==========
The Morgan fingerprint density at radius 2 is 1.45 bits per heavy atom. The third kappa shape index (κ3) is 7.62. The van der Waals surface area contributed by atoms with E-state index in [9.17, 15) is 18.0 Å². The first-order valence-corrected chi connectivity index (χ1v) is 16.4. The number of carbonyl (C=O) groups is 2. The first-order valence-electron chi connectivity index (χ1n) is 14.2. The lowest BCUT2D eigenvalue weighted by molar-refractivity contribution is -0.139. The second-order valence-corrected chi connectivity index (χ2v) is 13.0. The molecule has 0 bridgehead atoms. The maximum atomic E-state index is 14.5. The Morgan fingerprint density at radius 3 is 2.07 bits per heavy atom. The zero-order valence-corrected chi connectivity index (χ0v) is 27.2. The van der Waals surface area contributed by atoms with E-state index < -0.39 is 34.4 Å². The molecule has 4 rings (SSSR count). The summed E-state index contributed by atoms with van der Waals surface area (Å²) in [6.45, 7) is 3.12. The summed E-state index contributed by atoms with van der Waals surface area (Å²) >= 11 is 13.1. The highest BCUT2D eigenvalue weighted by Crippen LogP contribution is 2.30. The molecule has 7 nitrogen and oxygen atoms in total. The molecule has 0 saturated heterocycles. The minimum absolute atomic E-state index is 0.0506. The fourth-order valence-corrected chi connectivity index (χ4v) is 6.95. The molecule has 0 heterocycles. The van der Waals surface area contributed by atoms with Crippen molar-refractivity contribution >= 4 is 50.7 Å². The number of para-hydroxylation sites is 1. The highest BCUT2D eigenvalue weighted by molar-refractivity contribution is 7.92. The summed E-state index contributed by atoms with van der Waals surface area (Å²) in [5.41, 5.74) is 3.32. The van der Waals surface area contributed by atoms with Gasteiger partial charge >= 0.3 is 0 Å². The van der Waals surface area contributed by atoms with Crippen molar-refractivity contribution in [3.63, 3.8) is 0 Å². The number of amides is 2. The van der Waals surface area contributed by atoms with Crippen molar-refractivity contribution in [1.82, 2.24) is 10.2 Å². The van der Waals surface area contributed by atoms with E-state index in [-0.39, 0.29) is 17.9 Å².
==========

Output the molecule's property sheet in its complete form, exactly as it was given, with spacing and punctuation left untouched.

The Morgan fingerprint density at radius 2 is 1.45 bits per heavy atom. The third kappa shape index (κ3) is 7.62. The van der Waals surface area contributed by atoms with E-state index in [9.17, 15) is 18.0 Å². The first-order valence-corrected chi connectivity index (χ1v) is 16.4. The number of carbonyl (C=O) groups is 2. The first-order valence-electron chi connectivity index (χ1n) is 14.2. The lowest BCUT2D eigenvalue weighted by molar-refractivity contribution is -0.139. The second-order valence-corrected chi connectivity index (χ2v) is 13.0. The molecule has 0 bridgehead atoms. The maximum atomic E-state index is 14.5. The Morgan fingerprint density at radius 3 is 2.07 bits per heavy atom. The zero-order valence-corrected chi connectivity index (χ0v) is 27.2. The van der Waals surface area contributed by atoms with E-state index < -0.39 is 34.4 Å². The molecule has 4 rings (SSSR count). The summed E-state index contributed by atoms with van der Waals surface area (Å²) in [6.45, 7) is 3.12. The summed E-state index contributed by atoms with van der Waals surface area (Å²) >= 11 is 13.1. The highest BCUT2D eigenvalue weighted by Crippen LogP contribution is 2.30. The molecule has 7 nitrogen and oxygen atoms in total. The molecule has 0 saturated heterocycles. The minimum absolute atomic E-state index is 0.0506. The fourth-order valence-corrected chi connectivity index (χ4v) is 6.95. The molecule has 0 heterocycles. The van der Waals surface area contributed by atoms with Crippen molar-refractivity contribution >= 4 is 50.7 Å². The number of para-hydroxylation sites is 1. The highest BCUT2D eigenvalue weighted by molar-refractivity contribution is 7.92. The summed E-state index contributed by atoms with van der Waals surface area (Å²) in [5.41, 5.74) is 3.32. The van der Waals surface area contributed by atoms with Gasteiger partial charge >= 0.3 is 0 Å². The van der Waals surface area contributed by atoms with Crippen molar-refractivity contribution in [3.63, 3.8) is 0 Å². The number of amides is 2. The van der Waals surface area contributed by atoms with Crippen molar-refractivity contribution in [1.82, 2.24) is 10.2 Å². The van der Waals surface area contributed by atoms with E-state index in [-0.39, 0.29) is 17.9 Å².